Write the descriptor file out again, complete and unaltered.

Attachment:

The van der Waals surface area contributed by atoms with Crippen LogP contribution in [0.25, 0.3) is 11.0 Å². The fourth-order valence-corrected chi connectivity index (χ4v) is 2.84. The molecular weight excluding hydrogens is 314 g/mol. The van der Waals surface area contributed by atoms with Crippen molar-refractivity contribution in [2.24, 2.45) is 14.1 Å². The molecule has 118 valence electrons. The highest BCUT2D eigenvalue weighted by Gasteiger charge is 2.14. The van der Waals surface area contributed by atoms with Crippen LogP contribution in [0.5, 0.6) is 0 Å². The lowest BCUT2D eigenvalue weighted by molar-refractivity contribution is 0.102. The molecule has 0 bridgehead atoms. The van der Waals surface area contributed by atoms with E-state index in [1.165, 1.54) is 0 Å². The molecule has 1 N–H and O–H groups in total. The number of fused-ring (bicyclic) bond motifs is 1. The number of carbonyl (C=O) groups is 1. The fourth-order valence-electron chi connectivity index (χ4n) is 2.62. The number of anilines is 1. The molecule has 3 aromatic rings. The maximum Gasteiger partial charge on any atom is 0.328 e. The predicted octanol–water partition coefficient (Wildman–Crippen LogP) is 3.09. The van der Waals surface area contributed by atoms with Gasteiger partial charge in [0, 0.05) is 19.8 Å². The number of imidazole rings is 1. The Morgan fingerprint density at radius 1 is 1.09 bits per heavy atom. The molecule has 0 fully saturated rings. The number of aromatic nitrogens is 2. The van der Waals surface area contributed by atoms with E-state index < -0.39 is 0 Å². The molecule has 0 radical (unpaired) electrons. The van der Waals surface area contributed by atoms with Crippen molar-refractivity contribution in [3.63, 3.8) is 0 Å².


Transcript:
The van der Waals surface area contributed by atoms with Crippen LogP contribution in [0.25, 0.3) is 11.0 Å². The fourth-order valence-corrected chi connectivity index (χ4v) is 2.84. The molecular weight excluding hydrogens is 314 g/mol. The van der Waals surface area contributed by atoms with Crippen molar-refractivity contribution in [2.24, 2.45) is 14.1 Å². The molecule has 118 valence electrons. The highest BCUT2D eigenvalue weighted by Gasteiger charge is 2.14. The van der Waals surface area contributed by atoms with Crippen LogP contribution in [0.5, 0.6) is 0 Å². The lowest BCUT2D eigenvalue weighted by molar-refractivity contribution is 0.102. The molecule has 0 bridgehead atoms. The van der Waals surface area contributed by atoms with E-state index in [1.165, 1.54) is 0 Å². The molecule has 1 N–H and O–H groups in total. The number of fused-ring (bicyclic) bond motifs is 1. The number of carbonyl (C=O) groups is 1. The fourth-order valence-electron chi connectivity index (χ4n) is 2.62. The number of anilines is 1. The molecule has 3 aromatic rings. The maximum Gasteiger partial charge on any atom is 0.328 e. The predicted octanol–water partition coefficient (Wildman–Crippen LogP) is 3.09. The van der Waals surface area contributed by atoms with Gasteiger partial charge in [0, 0.05) is 19.8 Å². The number of imidazole rings is 1. The Morgan fingerprint density at radius 1 is 1.09 bits per heavy atom. The molecule has 0 fully saturated rings. The number of aromatic nitrogens is 2. The van der Waals surface area contributed by atoms with E-state index < -0.39 is 0 Å². The molecule has 0 radical (unpaired) electrons. The van der Waals surface area contributed by atoms with Crippen molar-refractivity contribution in [3.63, 3.8) is 0 Å².